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Authors: Joan Smith

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Friends and Lovers

BOOK: Friends and Lovers
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FRIENDS AND LOVERS
Joan Smith
About the Author
Publishing Information

 

Chapter 1

 

We made our big mistake in letting Mr. Everett look at our box stairs. He fancies himself something of a gentleman cum architect, you see. He is neither one nor the other, I promise you. He is a retired merchant, who had a garish mansion built to his own design just outside of Heading, when he gave up his building-supply company in London two years ago.

Mr. Everett has masses of money, which he wishes to share, along with his name, with some undemanding gentlewoman. He is a lively soul, as common as dirt, whom I would be happy to have for a friend, if only he would not insist on being more than a friend.

Lately, he has begun assuming some of the privileges of a lover. He drops in on us with regularity three times a week, though Oakdene, his home, is some six miles away. On his last visit, Mama made the dreadful error of saying she disliked our box stairs. We always discuss some aspect of building with Mr. Everett. He hasn’t an idea of conversation beyond lumber and hardware.

“They are so dark, you know,” she mentioned, “and the ceiling; too low for safety.
I
do not bump my head to be sure [Mama is barely five feet high], and Wendy has trained herself to duck, but any chance visitor is sure to give himself a knock. Quite dangerous, really.”

“My stairhead at Oakdene gives a tall man a clearance of six feet,” he answered. “I raised the ceiling beams two feet higher than Skanner had them in our design. It cost me something in the neighborhood of a thousand pounds, to do it throughout the house, but I did not want anything meager about Oakdene.” He usually gives a more precise price, in pounds and pence, for his undertakings and possessions.

“Ours gives a short woman a clearance of an inch,” I replied. You can only match Everett by claiming an under-abundance. There is no point vying in square acres of floor space, miles of garden, quality of materials, or anything else.

“May I have a look at it for you, Mrs. Harris?” he asked, already on his feet and strutting toward the staircase. He is tall, rather awkward in motion. It sounds absurd, but I don’t believe his knees work. At least they do not bend when he walks. He struts about with his legs perfectly stiff.

Outside of this awkward gait, he is not unhandsome in appearance for a man in his forties. He has dark hair, just silvering at the temples, jolly brown eyes, an unexceptionable nose, and large teeth. His wardrobe follows the extravagant taste of his mansion—high shirt points, wide shoulders, nipped waist, bright waistcoats, everything brand new and in the highest kick of fashion.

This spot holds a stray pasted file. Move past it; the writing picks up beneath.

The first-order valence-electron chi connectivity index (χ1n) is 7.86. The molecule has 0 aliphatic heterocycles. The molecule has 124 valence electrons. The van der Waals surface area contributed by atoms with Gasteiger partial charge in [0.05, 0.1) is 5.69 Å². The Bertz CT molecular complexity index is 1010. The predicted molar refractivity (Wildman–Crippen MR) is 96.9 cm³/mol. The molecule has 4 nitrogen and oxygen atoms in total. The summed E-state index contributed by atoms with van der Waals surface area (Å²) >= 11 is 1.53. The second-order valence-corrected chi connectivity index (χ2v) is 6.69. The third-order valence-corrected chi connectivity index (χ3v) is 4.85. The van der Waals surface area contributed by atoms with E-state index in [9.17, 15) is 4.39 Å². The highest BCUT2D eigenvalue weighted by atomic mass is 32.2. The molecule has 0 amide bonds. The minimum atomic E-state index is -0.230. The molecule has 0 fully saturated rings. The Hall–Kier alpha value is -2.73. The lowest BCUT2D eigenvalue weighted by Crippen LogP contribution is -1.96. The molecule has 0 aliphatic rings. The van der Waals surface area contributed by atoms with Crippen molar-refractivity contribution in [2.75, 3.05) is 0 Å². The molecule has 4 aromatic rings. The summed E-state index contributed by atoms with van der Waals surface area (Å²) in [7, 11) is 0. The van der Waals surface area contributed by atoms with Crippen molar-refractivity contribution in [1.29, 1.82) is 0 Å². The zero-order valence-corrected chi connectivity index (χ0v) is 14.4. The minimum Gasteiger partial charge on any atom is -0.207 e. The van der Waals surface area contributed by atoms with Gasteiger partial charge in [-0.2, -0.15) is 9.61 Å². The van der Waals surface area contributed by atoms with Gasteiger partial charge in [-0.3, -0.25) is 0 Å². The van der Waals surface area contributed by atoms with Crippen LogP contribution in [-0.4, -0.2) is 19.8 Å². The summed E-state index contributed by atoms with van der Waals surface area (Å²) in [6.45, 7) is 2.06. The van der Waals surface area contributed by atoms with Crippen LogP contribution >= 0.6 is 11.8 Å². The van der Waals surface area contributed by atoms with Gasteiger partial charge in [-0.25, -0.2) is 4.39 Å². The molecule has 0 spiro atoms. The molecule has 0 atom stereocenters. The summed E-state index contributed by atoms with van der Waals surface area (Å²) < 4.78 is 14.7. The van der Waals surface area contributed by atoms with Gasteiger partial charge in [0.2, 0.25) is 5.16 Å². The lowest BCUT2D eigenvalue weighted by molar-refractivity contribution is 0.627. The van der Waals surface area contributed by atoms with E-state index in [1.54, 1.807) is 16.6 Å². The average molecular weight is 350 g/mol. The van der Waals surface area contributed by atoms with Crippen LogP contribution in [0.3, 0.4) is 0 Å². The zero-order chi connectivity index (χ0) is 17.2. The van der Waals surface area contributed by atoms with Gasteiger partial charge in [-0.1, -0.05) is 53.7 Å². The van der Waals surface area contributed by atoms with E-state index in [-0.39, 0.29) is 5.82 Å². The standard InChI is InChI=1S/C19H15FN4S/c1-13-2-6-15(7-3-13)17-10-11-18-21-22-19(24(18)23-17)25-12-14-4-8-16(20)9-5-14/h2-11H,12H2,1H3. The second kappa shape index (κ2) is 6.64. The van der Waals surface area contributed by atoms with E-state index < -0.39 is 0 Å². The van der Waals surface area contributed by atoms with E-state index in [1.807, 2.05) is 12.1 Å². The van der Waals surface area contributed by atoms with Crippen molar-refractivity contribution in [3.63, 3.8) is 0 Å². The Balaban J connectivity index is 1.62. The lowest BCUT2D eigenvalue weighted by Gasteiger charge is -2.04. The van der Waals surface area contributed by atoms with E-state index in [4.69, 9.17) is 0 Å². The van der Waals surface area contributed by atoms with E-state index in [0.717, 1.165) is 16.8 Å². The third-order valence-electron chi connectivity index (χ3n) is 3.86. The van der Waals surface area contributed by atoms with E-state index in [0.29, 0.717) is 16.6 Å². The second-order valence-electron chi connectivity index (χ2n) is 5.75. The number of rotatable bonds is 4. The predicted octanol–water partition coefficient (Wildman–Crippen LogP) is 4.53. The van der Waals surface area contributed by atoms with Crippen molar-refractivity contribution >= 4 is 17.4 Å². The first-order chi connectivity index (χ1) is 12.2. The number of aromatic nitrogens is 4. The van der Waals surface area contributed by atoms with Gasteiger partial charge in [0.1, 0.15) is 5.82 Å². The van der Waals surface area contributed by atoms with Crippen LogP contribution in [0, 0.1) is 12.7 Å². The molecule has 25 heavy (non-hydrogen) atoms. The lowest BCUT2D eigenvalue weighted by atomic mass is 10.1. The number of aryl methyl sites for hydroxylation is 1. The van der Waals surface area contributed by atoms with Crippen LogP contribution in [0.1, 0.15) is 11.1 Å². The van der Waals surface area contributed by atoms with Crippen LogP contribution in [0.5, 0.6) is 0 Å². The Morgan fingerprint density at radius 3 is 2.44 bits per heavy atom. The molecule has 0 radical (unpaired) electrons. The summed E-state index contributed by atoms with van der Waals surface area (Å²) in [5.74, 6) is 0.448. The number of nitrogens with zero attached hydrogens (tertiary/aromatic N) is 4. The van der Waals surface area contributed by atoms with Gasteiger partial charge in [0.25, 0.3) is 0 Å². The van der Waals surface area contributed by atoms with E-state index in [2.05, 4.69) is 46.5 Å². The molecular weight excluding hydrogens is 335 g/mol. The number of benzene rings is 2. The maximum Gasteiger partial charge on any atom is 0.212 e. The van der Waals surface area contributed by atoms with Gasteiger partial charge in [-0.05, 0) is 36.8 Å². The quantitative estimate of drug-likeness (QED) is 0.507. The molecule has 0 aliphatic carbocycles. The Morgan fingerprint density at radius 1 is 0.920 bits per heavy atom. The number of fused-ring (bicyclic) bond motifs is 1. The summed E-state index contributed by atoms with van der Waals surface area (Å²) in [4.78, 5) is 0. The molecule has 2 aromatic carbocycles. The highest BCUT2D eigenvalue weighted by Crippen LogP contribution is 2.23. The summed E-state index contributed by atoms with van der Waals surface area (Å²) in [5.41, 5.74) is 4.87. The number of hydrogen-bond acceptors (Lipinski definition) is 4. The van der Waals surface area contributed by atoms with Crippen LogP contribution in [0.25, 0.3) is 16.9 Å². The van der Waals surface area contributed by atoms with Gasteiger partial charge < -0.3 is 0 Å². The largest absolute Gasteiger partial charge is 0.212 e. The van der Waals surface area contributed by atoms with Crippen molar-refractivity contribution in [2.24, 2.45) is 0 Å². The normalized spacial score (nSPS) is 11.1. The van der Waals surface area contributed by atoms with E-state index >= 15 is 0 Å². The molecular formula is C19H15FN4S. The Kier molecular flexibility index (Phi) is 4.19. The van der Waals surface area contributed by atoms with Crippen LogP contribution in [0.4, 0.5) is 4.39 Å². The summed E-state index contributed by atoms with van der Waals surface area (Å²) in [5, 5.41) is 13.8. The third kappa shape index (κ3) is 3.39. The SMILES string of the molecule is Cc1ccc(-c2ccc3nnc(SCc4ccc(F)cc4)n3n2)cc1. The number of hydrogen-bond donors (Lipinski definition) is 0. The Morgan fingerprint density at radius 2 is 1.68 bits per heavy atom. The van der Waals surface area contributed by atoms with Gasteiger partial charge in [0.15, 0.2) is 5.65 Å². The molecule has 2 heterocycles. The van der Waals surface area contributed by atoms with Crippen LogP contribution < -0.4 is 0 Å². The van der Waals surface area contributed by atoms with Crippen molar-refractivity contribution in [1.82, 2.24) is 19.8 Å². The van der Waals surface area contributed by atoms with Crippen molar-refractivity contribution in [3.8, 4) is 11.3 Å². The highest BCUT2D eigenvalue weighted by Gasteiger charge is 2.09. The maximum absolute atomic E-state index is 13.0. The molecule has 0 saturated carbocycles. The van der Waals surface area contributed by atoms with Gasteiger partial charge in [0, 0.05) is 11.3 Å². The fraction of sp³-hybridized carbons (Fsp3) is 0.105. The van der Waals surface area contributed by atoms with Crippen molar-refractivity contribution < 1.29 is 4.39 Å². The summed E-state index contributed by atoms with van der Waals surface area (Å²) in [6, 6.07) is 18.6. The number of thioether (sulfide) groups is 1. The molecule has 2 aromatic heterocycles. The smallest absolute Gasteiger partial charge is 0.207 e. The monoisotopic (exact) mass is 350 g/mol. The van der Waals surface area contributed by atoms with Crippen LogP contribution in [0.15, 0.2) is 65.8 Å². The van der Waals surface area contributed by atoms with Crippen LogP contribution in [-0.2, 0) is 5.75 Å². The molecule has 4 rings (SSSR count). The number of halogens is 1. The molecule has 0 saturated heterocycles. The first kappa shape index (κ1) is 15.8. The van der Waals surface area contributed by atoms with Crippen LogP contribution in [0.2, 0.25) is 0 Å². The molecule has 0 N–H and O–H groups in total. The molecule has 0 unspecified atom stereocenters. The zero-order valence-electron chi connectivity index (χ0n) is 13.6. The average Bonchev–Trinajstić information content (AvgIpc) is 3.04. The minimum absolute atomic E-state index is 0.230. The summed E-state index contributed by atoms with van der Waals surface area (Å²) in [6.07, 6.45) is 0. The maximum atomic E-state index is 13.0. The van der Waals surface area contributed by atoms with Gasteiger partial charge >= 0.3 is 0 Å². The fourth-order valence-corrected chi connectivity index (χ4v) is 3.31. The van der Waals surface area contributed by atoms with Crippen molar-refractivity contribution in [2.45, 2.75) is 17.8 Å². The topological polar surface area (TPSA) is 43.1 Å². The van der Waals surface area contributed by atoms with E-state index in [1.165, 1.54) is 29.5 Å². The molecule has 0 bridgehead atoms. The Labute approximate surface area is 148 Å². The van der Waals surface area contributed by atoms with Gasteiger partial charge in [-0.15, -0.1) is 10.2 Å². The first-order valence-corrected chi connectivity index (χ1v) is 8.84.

Mama tossed me a helpless, defeated look behind his retreating back, then arose to follow him into the hall, while I taggled behind. He stood on the bottom stair, craning his neck up, then down and all around. He could not resist tapping the paneling of the outer wall and saying, “Spruce,” in a derogatory way. “Stained to resemble dark oak, but these walls are spruce.”

We accepted this chastisement mutely. We knew from past conversations his love of oak. “May I?” he asked next as he ran up the stairs and back down again, carefully laying his shoulders and head back to avoid banging his forehead on the oak, or possibly stained spruce, beam, that has been banging tall gentlemen’s heads for over two hundred years.

"It is your second-story floor that is too low,” he told us after he had descended. "That is to say, your first-story ceiling is too low. What you want is another foot or two of elevation.”

“Short of tearing the house apart, we are not likely to get it,” I pointed out, taking a step back to the sitting room. No steps followed me. He remained in place, staring up at the mischievous beam, approximately fifteen inches in diameter, that acts as a lintel across the ceiling of the stairhead.

“I don’t see why that beam could not be cut away six inches,” Mama said hopefully. “Surely such a huge thing is not necessary, only to hold the walls apart.”

He smiled on her kindly but could not suppress a chuckle at her naiveté. Our innocence in architectural matters was a source of continuing amusement to him. We were treated to a lengthy and very obscure treatise on building, in which weight-bearing members, pounds per square inch of weight carried, the inefficiency of lintels versus Roman arches, and the general decrepitude of our lumber each made up a part.